"an effects heavy disaster flick about the legendary Mount Vesuvius"
The latest offering from Paul W.S. Anderson is Pompeii, an effects heavy disaster flick about the legendary Mount Vesuvius that decimated the once great city.
We are introduced to the young Milo, as his people are slaughtered by the Romans, led by General Corvus (Kiefer Sutherland), Milo plays dead and is piled up onto a heap of corpses - and then we fast forward, and Milo is now a young man (Kit Harington) and is a slave turned Gladiator earning a reputation and the name 'The Celt', who is unbeatable in the arena. He catches the eye of the gorgeous Cassia (Emily Browning) as he is transported with other slaves to entertain the masses in Pompeii.
Then disaster strikes, as cracks start appearing on the walls and structures of Pompeii, and at first, it is shrugged off as nothing, but when the grounds of Pompeii literally start to fall out from under the citizens, it becomes a mad dash for survival.
The fight sequences are spectacular, brutal and leaves little to the imagination. Similarly, the effects are epic, making the volcano a character all of its own and coupled with the amazing 3D, it elevates the somewhat hammy script to new heights.
The support cast are fantastic, however where the film falls flat is in the screentime given to the brilliant pairing of Carrie-Anne Moss and Jared Harris who portray Cassia's mother and father Aurelia and Severus, respectively.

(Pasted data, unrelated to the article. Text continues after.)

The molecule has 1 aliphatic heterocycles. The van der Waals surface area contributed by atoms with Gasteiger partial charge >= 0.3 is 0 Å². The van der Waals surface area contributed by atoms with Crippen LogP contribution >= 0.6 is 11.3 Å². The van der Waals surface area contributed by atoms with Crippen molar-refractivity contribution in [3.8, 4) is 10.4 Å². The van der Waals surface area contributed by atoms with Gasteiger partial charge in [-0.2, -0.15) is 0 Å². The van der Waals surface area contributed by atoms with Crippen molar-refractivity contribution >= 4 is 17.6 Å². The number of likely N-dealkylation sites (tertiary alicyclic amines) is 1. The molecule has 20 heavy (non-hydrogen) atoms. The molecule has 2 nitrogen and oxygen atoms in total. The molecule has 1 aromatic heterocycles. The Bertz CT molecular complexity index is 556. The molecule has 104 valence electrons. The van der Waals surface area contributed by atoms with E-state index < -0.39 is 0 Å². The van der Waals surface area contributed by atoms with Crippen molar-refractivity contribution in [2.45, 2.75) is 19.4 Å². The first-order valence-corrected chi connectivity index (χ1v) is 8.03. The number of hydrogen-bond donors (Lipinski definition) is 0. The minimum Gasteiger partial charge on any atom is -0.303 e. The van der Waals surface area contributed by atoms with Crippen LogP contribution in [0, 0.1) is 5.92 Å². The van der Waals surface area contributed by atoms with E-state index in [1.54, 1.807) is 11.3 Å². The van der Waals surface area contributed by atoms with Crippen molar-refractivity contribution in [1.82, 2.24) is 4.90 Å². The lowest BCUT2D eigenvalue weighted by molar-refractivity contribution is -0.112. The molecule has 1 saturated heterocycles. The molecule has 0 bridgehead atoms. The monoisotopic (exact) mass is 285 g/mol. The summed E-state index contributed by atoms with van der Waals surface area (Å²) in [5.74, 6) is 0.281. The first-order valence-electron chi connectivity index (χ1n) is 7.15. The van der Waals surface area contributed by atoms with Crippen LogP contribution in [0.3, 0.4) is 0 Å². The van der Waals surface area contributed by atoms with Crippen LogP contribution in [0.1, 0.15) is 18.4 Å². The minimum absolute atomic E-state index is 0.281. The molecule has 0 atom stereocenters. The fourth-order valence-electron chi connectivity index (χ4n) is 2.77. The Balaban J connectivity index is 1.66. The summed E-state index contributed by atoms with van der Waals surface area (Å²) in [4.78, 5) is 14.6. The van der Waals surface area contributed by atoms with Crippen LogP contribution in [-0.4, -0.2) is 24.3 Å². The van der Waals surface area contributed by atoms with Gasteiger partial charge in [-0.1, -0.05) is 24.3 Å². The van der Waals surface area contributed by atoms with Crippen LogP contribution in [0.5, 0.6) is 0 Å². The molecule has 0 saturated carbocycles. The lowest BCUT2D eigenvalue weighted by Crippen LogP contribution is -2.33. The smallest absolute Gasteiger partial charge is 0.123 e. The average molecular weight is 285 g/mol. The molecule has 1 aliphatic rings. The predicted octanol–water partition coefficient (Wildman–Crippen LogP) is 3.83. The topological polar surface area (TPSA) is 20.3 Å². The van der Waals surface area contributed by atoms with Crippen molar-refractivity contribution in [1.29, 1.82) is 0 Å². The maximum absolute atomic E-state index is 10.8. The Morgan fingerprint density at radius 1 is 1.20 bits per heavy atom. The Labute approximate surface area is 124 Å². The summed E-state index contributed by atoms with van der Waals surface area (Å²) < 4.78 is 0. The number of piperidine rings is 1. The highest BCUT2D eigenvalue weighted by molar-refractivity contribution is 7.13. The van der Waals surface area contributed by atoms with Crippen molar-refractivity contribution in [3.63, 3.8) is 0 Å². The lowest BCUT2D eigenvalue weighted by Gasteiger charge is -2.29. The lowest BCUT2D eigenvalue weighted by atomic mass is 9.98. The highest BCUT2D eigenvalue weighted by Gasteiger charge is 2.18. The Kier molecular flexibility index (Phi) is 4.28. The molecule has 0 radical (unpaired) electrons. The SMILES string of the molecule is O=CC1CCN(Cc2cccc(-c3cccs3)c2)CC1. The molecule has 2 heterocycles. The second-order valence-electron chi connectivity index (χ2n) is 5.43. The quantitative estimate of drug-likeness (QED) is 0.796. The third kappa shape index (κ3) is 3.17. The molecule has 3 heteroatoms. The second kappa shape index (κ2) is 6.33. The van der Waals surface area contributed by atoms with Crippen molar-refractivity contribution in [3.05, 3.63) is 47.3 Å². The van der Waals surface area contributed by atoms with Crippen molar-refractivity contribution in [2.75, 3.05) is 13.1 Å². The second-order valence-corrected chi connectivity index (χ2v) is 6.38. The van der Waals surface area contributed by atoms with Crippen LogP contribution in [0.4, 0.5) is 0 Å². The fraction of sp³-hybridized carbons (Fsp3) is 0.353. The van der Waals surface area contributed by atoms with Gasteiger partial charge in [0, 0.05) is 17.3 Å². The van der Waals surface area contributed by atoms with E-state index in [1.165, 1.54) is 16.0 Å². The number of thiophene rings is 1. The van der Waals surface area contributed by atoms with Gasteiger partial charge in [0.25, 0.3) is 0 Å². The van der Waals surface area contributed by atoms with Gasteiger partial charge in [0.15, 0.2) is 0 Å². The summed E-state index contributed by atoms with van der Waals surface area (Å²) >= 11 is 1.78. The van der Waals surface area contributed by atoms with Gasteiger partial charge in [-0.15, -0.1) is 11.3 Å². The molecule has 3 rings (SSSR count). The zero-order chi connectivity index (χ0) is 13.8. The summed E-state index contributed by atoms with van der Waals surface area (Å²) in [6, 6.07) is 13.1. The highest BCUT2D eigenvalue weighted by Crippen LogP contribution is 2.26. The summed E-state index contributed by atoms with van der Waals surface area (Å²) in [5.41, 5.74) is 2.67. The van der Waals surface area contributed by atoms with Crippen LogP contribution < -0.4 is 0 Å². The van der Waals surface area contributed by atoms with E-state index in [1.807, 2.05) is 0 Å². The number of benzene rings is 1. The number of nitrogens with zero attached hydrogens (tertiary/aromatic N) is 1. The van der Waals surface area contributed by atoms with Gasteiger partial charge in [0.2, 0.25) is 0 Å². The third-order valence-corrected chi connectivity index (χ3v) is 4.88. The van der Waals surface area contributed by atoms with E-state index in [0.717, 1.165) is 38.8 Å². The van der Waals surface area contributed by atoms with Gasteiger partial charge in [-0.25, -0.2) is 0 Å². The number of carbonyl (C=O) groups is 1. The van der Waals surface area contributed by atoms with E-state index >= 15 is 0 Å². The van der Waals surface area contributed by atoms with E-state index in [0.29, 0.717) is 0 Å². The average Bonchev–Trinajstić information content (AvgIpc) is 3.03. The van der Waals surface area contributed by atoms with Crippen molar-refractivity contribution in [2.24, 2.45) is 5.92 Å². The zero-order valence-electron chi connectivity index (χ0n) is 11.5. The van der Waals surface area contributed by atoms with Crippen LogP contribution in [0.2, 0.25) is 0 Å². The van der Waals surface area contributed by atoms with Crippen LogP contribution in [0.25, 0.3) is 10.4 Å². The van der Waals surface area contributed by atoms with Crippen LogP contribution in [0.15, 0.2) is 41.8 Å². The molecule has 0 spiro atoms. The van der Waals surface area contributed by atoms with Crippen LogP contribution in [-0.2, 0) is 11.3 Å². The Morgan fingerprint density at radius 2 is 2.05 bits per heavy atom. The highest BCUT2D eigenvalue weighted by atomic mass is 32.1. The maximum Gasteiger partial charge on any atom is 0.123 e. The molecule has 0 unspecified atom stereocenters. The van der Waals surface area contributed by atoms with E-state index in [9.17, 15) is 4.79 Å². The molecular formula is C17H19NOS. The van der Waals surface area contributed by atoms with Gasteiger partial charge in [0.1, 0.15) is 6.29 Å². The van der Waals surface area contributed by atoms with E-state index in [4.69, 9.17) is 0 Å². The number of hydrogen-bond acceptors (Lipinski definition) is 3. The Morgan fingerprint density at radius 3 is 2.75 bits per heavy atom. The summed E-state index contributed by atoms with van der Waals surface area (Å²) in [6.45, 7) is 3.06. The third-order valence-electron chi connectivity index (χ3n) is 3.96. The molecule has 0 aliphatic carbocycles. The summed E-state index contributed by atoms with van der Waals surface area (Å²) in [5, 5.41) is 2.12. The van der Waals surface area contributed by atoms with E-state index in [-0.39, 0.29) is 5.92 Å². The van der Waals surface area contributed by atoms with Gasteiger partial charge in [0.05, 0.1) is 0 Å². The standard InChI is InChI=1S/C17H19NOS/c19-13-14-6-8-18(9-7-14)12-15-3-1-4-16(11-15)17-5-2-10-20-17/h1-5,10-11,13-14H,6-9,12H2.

Meanwhile, you can tell that Sutherland revelled in playing the villain, as he does it with so much charm and charisma that we have grown to expect from the talented actor.
Adewale Akinnuoye-Agbaje is great as Atticus, giving real depth and humility to the proud warrior, he and Harington's Milo grow to admire each other forming a brotherly bond that is just a joy to watch.
Kit Harington, who we have grown to admire for playing Jon Snow in Game of Thrones, shows that he can hold his own in a feature film, and his chemistry with Emily Browning is fantastic, these two really work well together, however, it would be nice to expand on their romantic narrative somewhat, as some of their scenes together feel a little rushed.
Paul W.S Anderson has successfully brought the story of Pompeii to the big screen, giving true heart and depth to proceedings, with the icing on the cake being that of Clint Shorter's dazzling score.